Else’s does bar food better

Montreal institution Else’s, a popular watering hole, is stepping up its game with a new and improved menu, courtesy of two chefs who have been around the block.

The Plateau mainstay that is Else’s

Else’s is an institution for many Montrealers. On the corner of Roy and de Bullion in the Plateau, this cozy, welcoming little spot has not changed much over the years — so much so that there’s still a collection of cassette tapes over the cash and an eclectic mix of knick-knackery that newer restaurants and bars attempt to recreate ironically. But At Else’s, it’s the real deal: that shit has been there for almost 20 years.

Else’s has always been a bar with a restaurant license, which is a bonus if you’re hungry and a real pain if you’re not. Luckily, two guys took over the kitchen last October hoping to make it not only a great spot for a pint, but a place where you’d be happy to grab a bite.

Chef Christopher Lacy first approached the spot’s  management with the idea of ramping up the kitchen while still working within the budget, keeping everything at $11 and under and making really good food. He immediately called his friend and former co-worker Shawn Glassgow to be his sous-chef, and just like that, Else’s kitchen was fully staffed.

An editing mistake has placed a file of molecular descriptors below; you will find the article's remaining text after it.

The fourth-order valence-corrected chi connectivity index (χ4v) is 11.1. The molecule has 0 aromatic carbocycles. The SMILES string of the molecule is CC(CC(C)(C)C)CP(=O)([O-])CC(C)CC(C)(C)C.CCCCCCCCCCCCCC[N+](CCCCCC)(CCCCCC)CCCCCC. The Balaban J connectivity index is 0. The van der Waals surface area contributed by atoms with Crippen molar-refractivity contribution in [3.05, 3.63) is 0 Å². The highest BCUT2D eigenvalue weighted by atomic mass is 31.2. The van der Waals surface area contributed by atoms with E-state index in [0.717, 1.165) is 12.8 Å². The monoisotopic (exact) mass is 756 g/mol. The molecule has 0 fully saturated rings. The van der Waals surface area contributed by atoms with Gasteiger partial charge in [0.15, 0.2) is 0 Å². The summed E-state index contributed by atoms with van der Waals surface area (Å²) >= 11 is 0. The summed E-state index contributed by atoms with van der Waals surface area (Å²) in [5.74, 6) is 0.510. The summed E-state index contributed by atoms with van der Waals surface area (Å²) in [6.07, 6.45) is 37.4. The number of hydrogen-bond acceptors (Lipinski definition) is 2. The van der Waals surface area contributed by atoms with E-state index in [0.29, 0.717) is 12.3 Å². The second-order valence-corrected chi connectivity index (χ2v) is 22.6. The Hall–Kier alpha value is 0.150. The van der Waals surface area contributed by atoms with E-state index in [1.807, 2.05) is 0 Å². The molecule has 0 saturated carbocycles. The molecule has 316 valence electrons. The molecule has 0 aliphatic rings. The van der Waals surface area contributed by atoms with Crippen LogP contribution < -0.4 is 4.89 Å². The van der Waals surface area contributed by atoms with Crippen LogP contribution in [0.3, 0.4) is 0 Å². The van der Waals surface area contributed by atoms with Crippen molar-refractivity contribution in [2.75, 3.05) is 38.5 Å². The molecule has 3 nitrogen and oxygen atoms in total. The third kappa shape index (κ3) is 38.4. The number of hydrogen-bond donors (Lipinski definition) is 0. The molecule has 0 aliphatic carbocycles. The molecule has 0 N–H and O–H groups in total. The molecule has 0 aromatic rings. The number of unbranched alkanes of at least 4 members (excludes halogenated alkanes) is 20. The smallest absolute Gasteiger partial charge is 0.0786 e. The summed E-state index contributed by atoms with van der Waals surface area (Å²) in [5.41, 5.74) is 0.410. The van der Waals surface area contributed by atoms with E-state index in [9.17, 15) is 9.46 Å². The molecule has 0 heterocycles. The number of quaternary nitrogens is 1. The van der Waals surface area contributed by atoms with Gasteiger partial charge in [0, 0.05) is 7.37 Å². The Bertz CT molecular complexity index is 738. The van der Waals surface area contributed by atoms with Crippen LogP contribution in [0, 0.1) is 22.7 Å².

Lacy and Glassgow, whose CVs include restaurants like 737, Garde Manger, le Paris Beurre, Kitchenette and Ice House,  met many years ago, when they both lived in NDG, and have been working on and off with each other since.

“What we’re trying to do at Else’s is kind of like pub comfort food,” explains Glassgow. “It’s hard to define, and we’re still weaning out menu items, but we have a lot in mind for what’s coming up. We decided to start slow, and now that we have some of the food down, we can move from there.”

Though the menu looks pretty straightforward on paper, with items like spicy garlic shrimp ($8), shepherd’s pie ($9), confit hot chicken sandwich ($11) and beef carpaccio ($6), the dishes are way more complex and impressive than expected once they arrive at the table. And the ribs ($11) are killer — adapted from Lacy’s mom’s recipe and served on top of a solid layer of fries, their fall-off-the-bone tenderness is the ultimate argument for slow cooking.

“It looks basic, but it’s not,” Glassgow says. “Like the chicken sandwich — that’s confit chicken, and that takes time. Plus it’s just two guys doing all this. Although we have an extra set of hands for late night service, it’s crazy. We really put a lot of thought into everything.” ■

156 Roy
Open daily from 12 p.m.–3 a.m., with a reduced menu after 10 p.m.

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